Democratic Ownership and Human RightsPierre Habbard, Trade Union Advocacy Committee (TUAC) Senior Policy Advisor, says that in the inclusive business agenda: “the poor themselves are depicted as consumers and sometimes as entrepreneurs or as ‘producers’, but rarely as workers or as employees – never as citizens” (1). This is echoed by the CSO Partnership for Development Effectiveness (CPDE) that is part of the post-Busan process on Effective Development Cooperation, which recommends that private sector engagement also aligns on country’s development priorities, ensures citizens‘ engagement and involves multi-stakeholder processes, including with trade unions. CPDE also recalls that the provision of basic public services fulfilling citizen’s human rights constitutes governments’ primary responsibility and cannot be left to the private sector alone (2). For the private sector to be effective and benefit the people, “it needs to be framed within a normative approach to development – one that guarantees rights – and a vision of governments that maintain its developmental leadership role” (1).
In relation to poor corporate practices, most donors promote voluntary solutions instead of supporting stronger legal framework. Donors and governments should also seriously address the enforcement gap in international and domestic legislation aimed at protecting basic rights. IBON International recommends that the Human Rights Council and the UN Working Group on Business and Human Rights re-examine the possibility of binding instruments for human rights protection in the context of business operations (5). While compulsory international systems might be unrealistic, at least existing voluntary guidelines and standards should be embedded into the core business of companies receiving aid, and compliance to such norms should serve as eligibility criteria for donors to engage with private sector actors.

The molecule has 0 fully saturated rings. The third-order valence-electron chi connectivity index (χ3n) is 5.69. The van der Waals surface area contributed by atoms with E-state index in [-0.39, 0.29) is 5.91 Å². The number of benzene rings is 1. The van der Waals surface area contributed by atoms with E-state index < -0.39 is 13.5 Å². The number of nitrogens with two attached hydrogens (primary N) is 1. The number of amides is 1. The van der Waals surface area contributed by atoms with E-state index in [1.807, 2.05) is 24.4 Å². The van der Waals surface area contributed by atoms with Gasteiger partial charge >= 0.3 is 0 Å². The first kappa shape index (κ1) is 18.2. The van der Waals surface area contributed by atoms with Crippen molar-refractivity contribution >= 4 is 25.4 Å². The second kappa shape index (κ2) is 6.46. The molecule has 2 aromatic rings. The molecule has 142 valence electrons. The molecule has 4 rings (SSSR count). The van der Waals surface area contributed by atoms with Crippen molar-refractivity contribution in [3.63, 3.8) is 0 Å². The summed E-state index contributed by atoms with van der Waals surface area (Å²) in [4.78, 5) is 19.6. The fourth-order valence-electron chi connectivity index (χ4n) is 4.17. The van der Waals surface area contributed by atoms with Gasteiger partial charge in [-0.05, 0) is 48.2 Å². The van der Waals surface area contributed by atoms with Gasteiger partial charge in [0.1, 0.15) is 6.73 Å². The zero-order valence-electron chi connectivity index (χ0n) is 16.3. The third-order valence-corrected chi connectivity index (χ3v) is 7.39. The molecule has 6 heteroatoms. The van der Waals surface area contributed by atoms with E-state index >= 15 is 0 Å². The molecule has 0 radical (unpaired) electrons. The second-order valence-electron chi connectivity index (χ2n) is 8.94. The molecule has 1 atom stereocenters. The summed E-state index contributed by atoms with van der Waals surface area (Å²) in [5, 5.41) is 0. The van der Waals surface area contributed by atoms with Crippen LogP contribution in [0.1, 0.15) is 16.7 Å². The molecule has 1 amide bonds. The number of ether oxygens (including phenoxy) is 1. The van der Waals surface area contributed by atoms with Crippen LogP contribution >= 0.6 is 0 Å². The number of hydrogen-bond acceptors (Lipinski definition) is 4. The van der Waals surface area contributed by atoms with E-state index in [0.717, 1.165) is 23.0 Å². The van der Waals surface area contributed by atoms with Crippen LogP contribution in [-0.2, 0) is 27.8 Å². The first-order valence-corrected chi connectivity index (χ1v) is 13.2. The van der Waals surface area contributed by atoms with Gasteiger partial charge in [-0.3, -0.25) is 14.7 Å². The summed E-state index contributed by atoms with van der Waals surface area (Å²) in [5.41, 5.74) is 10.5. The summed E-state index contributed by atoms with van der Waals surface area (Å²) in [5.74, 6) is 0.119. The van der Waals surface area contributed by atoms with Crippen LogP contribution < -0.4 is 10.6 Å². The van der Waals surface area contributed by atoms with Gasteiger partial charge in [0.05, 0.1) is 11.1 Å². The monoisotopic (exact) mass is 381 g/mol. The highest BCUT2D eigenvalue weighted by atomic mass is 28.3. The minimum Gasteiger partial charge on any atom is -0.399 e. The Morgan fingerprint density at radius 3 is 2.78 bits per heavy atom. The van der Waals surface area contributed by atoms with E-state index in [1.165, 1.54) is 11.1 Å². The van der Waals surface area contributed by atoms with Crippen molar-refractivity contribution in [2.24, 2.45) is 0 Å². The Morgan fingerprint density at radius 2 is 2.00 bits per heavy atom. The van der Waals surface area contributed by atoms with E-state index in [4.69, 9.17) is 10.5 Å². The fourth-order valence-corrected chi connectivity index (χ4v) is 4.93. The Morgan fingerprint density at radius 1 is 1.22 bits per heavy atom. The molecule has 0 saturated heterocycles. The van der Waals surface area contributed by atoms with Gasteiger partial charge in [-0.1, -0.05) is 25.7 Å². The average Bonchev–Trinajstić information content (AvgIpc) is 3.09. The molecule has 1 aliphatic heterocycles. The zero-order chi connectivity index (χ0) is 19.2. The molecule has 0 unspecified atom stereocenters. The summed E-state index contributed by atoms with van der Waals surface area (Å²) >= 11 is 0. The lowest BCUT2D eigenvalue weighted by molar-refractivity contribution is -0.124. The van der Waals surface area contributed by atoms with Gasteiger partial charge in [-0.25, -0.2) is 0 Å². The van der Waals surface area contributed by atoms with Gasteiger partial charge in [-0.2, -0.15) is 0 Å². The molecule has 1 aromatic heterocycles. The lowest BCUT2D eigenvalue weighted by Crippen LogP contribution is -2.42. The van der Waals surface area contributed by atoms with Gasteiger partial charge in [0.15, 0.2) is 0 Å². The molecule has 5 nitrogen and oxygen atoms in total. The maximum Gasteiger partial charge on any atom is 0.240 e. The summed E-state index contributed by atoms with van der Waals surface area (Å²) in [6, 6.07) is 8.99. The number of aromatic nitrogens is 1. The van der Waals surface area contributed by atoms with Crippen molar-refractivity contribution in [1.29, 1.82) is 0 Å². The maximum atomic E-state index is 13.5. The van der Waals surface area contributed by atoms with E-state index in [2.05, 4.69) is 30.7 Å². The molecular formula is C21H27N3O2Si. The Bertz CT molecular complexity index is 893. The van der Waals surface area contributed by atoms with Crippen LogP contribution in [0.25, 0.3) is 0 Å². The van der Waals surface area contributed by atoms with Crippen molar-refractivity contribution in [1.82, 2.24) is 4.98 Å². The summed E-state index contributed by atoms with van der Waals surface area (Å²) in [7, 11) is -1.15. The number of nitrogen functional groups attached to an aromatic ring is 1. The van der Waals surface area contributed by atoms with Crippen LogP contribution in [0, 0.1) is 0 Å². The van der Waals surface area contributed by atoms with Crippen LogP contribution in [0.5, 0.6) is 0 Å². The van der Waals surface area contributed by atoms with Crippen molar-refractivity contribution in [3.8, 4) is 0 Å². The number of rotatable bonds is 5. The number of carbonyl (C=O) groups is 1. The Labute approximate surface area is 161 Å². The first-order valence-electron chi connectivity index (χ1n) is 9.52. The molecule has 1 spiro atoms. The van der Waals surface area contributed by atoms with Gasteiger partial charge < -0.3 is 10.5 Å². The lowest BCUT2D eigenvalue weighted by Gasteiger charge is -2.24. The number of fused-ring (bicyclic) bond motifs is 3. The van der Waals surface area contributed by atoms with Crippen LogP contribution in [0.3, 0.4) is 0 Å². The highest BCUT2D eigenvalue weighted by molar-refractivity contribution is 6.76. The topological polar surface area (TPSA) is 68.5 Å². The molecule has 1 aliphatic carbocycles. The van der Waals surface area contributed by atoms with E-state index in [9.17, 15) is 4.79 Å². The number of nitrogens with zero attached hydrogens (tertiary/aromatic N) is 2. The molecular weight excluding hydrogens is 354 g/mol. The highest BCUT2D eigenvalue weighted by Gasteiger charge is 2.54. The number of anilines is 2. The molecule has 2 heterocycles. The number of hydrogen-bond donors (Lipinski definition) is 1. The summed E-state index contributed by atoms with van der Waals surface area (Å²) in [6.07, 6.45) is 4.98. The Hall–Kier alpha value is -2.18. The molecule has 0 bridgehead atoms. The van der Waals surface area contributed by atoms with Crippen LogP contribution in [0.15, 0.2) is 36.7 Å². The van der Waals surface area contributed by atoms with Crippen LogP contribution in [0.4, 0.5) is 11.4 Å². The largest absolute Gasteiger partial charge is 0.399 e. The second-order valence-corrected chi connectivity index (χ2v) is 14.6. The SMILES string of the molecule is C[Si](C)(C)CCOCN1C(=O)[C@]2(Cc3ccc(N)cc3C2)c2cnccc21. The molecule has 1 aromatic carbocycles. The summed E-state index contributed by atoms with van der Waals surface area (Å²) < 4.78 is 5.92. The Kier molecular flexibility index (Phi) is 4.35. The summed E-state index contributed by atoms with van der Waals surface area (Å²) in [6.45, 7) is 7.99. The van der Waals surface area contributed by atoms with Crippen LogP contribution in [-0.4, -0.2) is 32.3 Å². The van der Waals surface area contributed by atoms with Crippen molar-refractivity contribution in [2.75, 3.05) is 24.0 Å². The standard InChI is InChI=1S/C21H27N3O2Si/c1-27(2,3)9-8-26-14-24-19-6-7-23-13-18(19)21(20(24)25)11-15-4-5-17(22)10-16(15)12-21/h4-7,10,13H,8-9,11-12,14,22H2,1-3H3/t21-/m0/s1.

Similarly to Civil Society Organizations (CSOs) and aid recipient’s governments which are subject to tight monitoring and assessments, private sector should be made accountable on the extent to which it truly contributes to development results, beyond income and rate of growth, but looking at social, economic and environmental aspects.
ConclusionIf the private sector is to be fully incorporated into the development process, then the priority should be given to private sector actors from developing countries, and enterprises that provide jobs to disadvantaged and marginalized groups. If the private sector is to truly be considered as a development partner, then aid effectiveness principles should apply to partnerships with private sector actors. And if the Global Partnership for Effective Development Cooperation (GPEDC) is to be an inclusive platform, it should seek to balance the power relationship of its Steering Committee by providing a full seat to labour unions (who currently share a seat with CSOs, while the private sector has one seat). The upcoming High-Level Meeting of the GPEDC in Mexico will focus on how governments and businesses can partner to achieve better development outcomes. We need to ask, who will benefit from these better development outcomes?
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1) Pierre Habbard (2014). The Private Sector and Its Role in Development: A Trade Union Perspective. March 24, 2014.
https://www.ituc-csi.org/IMG/pdf/private_sector-4.pdf2) CPDE (2013). CPDE Background Paper on Private Sector Engagement in Development. September 2013.
http://edclibrary.csopartnership.org/handle/1/2333) Lou Pingeot (2014). Corporate influence in the Post-2015 process. Working Paper, Brot für die Welt / Global Policy Forum / Misereor, January 2014.
http://www.globalpolicy.org/component/content/article/252/52572-new-working-paper-corporate-influence-in-the-post-2015-process.html4) Justine Greening (2013). Tanzania rising. Speech by UK Secretary of State, International Development, Justine Greening. November 5, 2013.
https://www.gov.uk/government/speeches/tanzania-rising5) IBON International (2013). Stronger human rights accountability and remedy for corporate abuses urgently needed: IBON International Statement for the United Nations 2nd Annual Forum on Business and Human Rights. December 4, 2013, Geneva, Switzerland. https://ohchr.org/Documents/Issues/Business/ForumSession2/Contributions/IBON.pdf